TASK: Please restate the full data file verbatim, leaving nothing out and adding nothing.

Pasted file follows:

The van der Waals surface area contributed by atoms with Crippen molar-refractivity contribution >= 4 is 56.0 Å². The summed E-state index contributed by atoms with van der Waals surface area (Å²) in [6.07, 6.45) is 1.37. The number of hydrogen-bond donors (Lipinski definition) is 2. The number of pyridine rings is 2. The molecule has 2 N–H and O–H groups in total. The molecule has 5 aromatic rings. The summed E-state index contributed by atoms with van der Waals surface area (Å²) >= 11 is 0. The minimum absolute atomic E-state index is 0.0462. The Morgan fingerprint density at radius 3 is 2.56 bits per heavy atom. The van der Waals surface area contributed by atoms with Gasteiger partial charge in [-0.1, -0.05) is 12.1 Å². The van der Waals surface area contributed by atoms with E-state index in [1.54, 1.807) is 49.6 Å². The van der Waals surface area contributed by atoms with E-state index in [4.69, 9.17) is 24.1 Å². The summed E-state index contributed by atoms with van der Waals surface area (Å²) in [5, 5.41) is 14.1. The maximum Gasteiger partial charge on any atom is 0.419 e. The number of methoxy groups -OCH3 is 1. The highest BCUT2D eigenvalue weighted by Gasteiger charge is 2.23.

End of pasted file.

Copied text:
The van der Waals surface area contributed by atoms with Crippen molar-refractivity contribution >= 4 is 56.0 Å². The summed E-state index contributed by atoms with van der Waals surface area (Å²) in [6.07, 6.45) is 1.37. The number of hydrogen-bond donors (Lipinski definition) is 2. The number of pyridine rings is 2. The molecule has 2 N–H and O–H groups in total. The molecule has 5 aromatic rings. The summed E-state index contributed by atoms with van der Waals surface area (Å²) >= 11 is 0. The minimum absolute atomic E-state index is 0.0462. The Morgan fingerprint density at radius 3 is 2.56 bits per heavy atom. The van der Waals surface area contributed by atoms with Gasteiger partial charge in [-0.1, -0.05) is 12.1 Å². The van der Waals surface area contributed by atoms with E-state index in [1.54, 1.807) is 49.6 Å². The van der Waals surface area contributed by atoms with E-state index in [4.69, 9.17) is 24.1 Å². The summed E-state index contributed by atoms with van der Waals surface area (Å²) in [5, 5.41) is 14.1. The maximum Gasteiger partial charge on any atom is 0.419 e. The number of methoxy groups -OCH3 is 1. The highest BCUT2D eigenvalue weighted by Gasteiger charge is 2.23.